providing or maintaining defences.
The present day policy is to hold the line, which is implemented
by Pevensey Coastal Defence Limited (www.pevensey-bay.co.uk)
in the following way:
- removal of about 140 relect groynes, leaving only 10
groynes at locations with a significant change in beach
- periodic renourishment of the beach using shingle imported
from an offshore dredge site (Owers Bank);
- bypassing shingle round Sovereign Harbour to the main
- recycling shingle to depleted areas (generally involving
movement of shingle in lorries along the beach from east
to west as net transport is from west to east);
- re-profiling of beach to push shingle back towards
the ridge crest.
Application of the Frame of Reference approach
of reference approach provides a systematic framework
for the development and implementation of a policy for coastal
management. The application of the Frame of Reference to
Pevensey is illustrated in the figure below and contains
the following elements:
The UK has adopted a Flood and Coastal Erosion Risk Management
Approach, whereby the coasts
and benefits of each proposed scheme are assessed using
a standard appraisal methodology. The Environment agency
then collates information on the costs and benefits and
looks at how the benefits would contribute to its outcome
targets. Funding is then prioritised. There is therefore
no guaranteed level of protection against flooding or coastal
erosion in the UK. The strategic objective has been summarised
as “affordable risk management”.
Operational or Tactical objective
A tactic must be chosen to implement the operational objective.
In the UK, four tactical (formerly operational) objectives
are considered at the level of a Shoreline
Management Plan :
- Hold the line;
- Advance the line;
- Managed realignment;
- No active intervention.
The SMP identifies policies to manage risk, assesses the
coasts and benefits and identifies a preferred tactical
objective for each management unit (lengths of coastline).
A more detailed and more local strategy study is then carried
out to identify appropriate schemes that will put the policy
into practice. This process identifies a preferred approach.
At Pevensey the preferred tactical objective at SMP and
Strategy Study level is to hold the line. This tactical
objective has two explicit characteristics:
- position; and
- standard of protection.
The remaining 4 elements of the Frame of Reference constitute
a decision making process.
Quantitative State Concept
The first element of the decision making process is to identify
a ‘Quantitative State Concept’ which is the
outcome from an analysis of the current state of the coast,
including its behaviour, land use and functions. This requires
the identification of coastal state indicators, which are
a reduced set of parameters that can simply, adequately
and quantitatively describe the dynamic-state and evolutionary
trends of a coastal system (Jiménez and van Koningsveld
2002). Ideally they should relay a complex message in a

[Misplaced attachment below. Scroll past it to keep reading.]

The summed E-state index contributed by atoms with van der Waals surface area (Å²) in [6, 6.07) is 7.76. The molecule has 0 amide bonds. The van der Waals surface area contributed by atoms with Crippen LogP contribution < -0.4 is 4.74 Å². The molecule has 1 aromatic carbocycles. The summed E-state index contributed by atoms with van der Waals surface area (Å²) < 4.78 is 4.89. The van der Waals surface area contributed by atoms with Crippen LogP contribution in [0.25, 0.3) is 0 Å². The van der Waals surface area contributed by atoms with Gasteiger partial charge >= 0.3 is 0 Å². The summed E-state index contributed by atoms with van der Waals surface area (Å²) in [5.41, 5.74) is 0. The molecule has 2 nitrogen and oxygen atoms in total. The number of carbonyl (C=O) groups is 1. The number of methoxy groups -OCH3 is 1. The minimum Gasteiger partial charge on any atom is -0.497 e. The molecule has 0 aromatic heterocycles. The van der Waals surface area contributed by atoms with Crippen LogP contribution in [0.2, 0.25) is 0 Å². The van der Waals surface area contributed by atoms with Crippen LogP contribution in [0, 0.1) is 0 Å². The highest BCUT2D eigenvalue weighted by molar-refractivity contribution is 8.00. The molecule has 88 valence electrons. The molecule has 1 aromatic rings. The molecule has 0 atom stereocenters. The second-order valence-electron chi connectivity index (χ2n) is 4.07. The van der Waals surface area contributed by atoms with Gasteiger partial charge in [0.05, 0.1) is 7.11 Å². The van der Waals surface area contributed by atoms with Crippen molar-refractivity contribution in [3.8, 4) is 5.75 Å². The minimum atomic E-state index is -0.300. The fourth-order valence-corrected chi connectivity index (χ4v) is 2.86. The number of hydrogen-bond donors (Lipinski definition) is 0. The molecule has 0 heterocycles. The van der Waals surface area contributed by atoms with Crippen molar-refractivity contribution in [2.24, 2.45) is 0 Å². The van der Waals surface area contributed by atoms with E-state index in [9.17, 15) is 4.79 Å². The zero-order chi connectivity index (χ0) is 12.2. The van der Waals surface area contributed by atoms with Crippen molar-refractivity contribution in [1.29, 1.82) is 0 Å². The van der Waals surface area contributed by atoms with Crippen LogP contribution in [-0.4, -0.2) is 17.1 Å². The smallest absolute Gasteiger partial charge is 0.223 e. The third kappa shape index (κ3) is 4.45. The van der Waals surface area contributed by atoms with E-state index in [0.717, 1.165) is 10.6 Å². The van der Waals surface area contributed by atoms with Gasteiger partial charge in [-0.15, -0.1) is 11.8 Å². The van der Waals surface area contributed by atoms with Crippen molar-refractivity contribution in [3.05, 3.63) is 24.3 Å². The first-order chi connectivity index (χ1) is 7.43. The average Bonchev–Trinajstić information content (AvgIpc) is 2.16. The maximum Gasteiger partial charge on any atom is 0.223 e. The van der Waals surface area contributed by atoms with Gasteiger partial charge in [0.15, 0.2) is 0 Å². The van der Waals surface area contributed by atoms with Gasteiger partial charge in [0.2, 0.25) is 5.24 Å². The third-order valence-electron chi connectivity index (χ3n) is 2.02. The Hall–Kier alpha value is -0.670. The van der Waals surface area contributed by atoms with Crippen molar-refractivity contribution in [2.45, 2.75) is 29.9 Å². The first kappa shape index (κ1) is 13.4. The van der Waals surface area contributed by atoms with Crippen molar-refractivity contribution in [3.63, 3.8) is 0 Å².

simple and useful manner.
At Pevensey we are working with Bradbury’s (2000)
concept of barrier inertia as a means of identifying the
threshold of breaching of gravel barrier beaches. This is
a non-dimensional measure of a barrier’s ability to
withstand breaching given by:
Bi = barrier inertia;
Rc = barrier freeboard above mean water level (including
tide and storm surge);
Ba = cross-sectional area of barrier above mean water level;
Hs = significant wave height at the toe of the barrier.
The threshold of breaching is a function of barrier inertia
and wave steepness. Assumptions about characteristic barrier
shape are made to link barrier inertia to a measurable cross-shore
profile. A novel method of determining the minimum barrier-cross-section
to withstand breaching for conditions with different return
periods is being developed and tested. This will be compared
to the existing method of determining the required barrier
The benchmarking procedure consists of regularly measuring
the gravel barrier, dividing it into sections and calculating
the barrier profile in each. This is then compared to the
threshold value of the cross-shore profile.
If the measured profile is smaller than the target profile
then the manager must choose an intervention procedure.
In this case the available choices are nourishment, recycling
and / or re-profiling.
Periodically the success of the intervention should be evaluated
against the tactical objective and, less often, the strategic
objective. Most simply this can be achieved by comparing
the measure profile (after intervention) to the threshold
profile. If the intervention was planned and executed successfully
the new measured profile will be above the threshold profile.
However, other measures of success are available. As the
management policy is designed to prevent flooding from the
breaching of the gravel barrier beach. The evaluation could
be expressed in terms of having a minimal annual damage
cost from flooding.